Metaphysics and Epistemology of the Nyãya Tradition I

01.08.2004 - 30.09.2006

Project lead: Karin Preisendanz

FWF, P17244-G03


  • Yasutaka Muroya
  • Sung Yong Kang


The Nyāya ("logic"), one of the most important traditions of classical Indian philosophy until the modern period, crystallized as a systematic philosophical tradition, with a strong emphasis on metaphysics and epistemology, during the time of Gupta rule in South Asia (fourth to sixth centuries). Its foundational treatise, the Nyāyasūtra, must have been finalized by anonymous redactors towards the middle of the fifth century and was fully commented upon briefly afterwards by the philosopher Vātsyāyana Pakṣilasvāmin. This early commentary, which is simply known as the Nyāyabhāṣya (“Commentary on Nyāya”), is of crucial importance not only for our understanding of the early phase of Nyāya philosophy, but also for our knowledge of the other philosophical traditions that formed during the Gupta era and the immediately preceding Kushana period, because only a fraction of the rich literary and scholarly production of this period has survived over the centuries. The Nyāyabhāṣya is also the main testimony for the earliest shape, as regards its extent and wording, of the Nyāyasūtra.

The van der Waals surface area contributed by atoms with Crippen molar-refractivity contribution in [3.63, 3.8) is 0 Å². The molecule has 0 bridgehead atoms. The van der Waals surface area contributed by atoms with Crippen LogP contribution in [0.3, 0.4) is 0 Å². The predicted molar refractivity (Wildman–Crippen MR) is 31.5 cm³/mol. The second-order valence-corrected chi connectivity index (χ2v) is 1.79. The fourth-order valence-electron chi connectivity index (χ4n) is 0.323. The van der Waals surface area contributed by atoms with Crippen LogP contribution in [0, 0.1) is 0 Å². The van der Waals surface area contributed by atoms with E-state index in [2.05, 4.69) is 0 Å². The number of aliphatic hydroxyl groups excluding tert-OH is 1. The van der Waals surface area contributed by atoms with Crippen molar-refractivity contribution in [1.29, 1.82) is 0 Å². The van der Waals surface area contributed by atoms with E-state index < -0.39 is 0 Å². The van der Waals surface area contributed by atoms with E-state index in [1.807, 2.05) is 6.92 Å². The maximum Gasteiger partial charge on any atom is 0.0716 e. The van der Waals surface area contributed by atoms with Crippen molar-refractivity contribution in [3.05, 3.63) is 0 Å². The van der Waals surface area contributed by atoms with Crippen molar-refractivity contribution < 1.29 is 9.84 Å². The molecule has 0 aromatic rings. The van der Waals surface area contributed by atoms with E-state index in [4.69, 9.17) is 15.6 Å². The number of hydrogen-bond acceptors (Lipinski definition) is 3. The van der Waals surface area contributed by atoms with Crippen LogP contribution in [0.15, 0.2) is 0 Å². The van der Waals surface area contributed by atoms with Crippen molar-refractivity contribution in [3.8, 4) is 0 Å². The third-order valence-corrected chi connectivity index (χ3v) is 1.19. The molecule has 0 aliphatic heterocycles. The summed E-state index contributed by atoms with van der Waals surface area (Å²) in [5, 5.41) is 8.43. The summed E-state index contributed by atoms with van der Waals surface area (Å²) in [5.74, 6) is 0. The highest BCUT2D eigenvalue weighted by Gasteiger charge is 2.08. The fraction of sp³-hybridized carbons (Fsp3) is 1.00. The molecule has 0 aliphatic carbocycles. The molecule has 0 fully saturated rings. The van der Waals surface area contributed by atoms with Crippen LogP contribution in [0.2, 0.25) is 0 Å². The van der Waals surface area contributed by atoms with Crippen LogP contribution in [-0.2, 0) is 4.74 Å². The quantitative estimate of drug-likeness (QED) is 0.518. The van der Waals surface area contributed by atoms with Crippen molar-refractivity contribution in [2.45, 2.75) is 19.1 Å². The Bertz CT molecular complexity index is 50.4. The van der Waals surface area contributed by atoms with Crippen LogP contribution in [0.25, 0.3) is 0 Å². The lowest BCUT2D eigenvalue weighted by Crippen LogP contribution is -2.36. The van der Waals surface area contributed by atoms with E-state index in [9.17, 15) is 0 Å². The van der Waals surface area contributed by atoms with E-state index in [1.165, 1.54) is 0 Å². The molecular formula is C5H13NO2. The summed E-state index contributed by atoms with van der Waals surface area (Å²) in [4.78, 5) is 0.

This high significance of the work, together with the frequently unsatisfactory state of the transmitted Sanskrit text as presented in the printed editions, called for a new critical edition of the Nyāyabhāṣya. The project created the foundation for establishing such an edition. Copies of some fifty manuscripts of the Nyāyabhāṣya in several Indian scripts, some of which were known to be preserved in South Asian and Western collections and some discovered in hitherto unexplored South Asian collections, were made available and a unique archive created, which also contains copies of manuscripts of other relevant Nyaya works and contributes to the documentation of the threatened cultural treasure of South Asian Sanskrit philosophical manuscripts. After in-depth description, these manuscripts were collated for the first chapter of the text. The text-critical analysis of the numerous readings resulted in completely new knowledge about the transmission of the Nyāyabhāṣya. It could be shown that two manuscripts from the West and South of India (Jaisalmer in Rajasthan and Trivandrum in Kerala) preserve a text which is much closer to the original wording than the one found in the large majority of manuscripts and in the printed editions, which were also analysed with regard to their sources and mutual relationship. This important finding could be supported by text-critical consideration of later commentaries on the Nyāyabhāṣya as well as of the secondary testimony provided by other, subsequently composed philosophical works. The accepted text, however, has been influenced by the wording of its first commentary and suffered other changes. It could also be shown that an earlier form of the aphorisms of the Nyāyasūtra, transmitted in the Nyāyabhāṣya and in separate manuscripts, is preserved in the Jaisalmer and Trivandrum manuscripts. The first steps towards the critical edition of the work taken in the project demonstrated that a more original well-founded text can indeed be established for the Nyāyabhāṣya. This will be undertaken for approximately half of the work in the follow-up project, accompanied by studies of individual metaphysical and epistemological topics on the basis of the revised text.